1. What denomination is Capilano Christian Assembly?
Technically, we are listed (by the government, for example) as a Christian Brethren Assembly. Practically, we are an independent Bible-based evangelical church.
CCA has loose ties with about seven similar churches in the Edmonton area who are classified as Christian Brethren Assemblies. This connectedness allows some cooperation in operating Bible camps and supporting missionaries but is quite unlike the strong ties within many denominations, especially those with heirarchies outside the local church. Instead, CCA follows the “Brethren” pattern, established in England in the 1830s, of local autonomy. We are thus led by a board of Elders (who look after spiritual issues) and Deacons who take care of the financial and administrative matters and compassion ministries.
2. Does CCA baptize people?
Yes, we baptize anyone who requests baptism and indicates that they have personally accepted Jesus Christ as their Saviour. Note: We do not baptize infants but we do baby dedications at the parents’ request. This represents their commitment to raise the children in a way that points them towards faith in Jesus Christ.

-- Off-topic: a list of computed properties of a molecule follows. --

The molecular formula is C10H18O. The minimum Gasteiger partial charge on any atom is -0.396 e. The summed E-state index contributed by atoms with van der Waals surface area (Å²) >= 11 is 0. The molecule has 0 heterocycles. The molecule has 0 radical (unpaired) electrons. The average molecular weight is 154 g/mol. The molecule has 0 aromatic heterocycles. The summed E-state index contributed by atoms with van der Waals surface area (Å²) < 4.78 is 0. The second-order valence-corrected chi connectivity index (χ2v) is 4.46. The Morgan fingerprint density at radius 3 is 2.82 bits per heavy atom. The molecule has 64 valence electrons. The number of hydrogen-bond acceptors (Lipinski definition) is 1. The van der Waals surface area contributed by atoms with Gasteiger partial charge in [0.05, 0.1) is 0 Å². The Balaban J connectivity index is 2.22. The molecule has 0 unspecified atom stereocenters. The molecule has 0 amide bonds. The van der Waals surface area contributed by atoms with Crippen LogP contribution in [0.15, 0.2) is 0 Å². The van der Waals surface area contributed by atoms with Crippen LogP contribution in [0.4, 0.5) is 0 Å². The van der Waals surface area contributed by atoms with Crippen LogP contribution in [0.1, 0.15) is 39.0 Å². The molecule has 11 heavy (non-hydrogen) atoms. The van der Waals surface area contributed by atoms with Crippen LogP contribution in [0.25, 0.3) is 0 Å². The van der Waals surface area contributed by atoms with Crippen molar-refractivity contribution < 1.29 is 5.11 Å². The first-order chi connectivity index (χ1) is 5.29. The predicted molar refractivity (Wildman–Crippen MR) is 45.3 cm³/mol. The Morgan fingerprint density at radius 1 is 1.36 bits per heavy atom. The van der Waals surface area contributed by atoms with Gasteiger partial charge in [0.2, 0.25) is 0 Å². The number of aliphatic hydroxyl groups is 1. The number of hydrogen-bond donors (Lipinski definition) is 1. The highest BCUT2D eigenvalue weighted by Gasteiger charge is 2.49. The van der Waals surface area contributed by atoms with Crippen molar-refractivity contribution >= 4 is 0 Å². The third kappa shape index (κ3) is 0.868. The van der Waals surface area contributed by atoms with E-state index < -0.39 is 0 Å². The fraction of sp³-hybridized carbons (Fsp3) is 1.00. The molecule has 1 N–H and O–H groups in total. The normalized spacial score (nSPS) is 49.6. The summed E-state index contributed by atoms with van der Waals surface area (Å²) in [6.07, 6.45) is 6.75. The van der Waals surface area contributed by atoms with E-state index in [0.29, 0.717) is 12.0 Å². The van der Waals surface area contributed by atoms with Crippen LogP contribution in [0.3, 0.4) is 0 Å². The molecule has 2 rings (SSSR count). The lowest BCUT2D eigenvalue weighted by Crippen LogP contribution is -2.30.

3. Can anyone take communion in the 9:30 am service?
Yes and No – Following the teaching of I Corinthians 11:28, we ask people to ‘examine themselves’ and then take part. People who do not know Jesus, or who have unconfessed sin in their lives or who are in conflict with other members of the church, should not take the bread and wine. Usually, they are still welcome to attend the meeting.
4. Does this church take an offering? I haven’t seen it happen.
We believe that those who worship as part of a congregation have the responsibility to support that church and other missions. Yes – we take an offering- if you wish more information, please speak to one of the elders. Using the envelopes (available at the box) allows you to receive a tax receipt at year end.
5. What is the purpose of the veils in the basket in the foyer?
Based on the teaching of I Corinthians 11:5, we ask ladies who are going to speak in the communion service to wear a veil or other sort of head covering. We see the communion service as uniquely requiring this since there is no evident leadership. By contrast, men are required to remove their hats in the same context.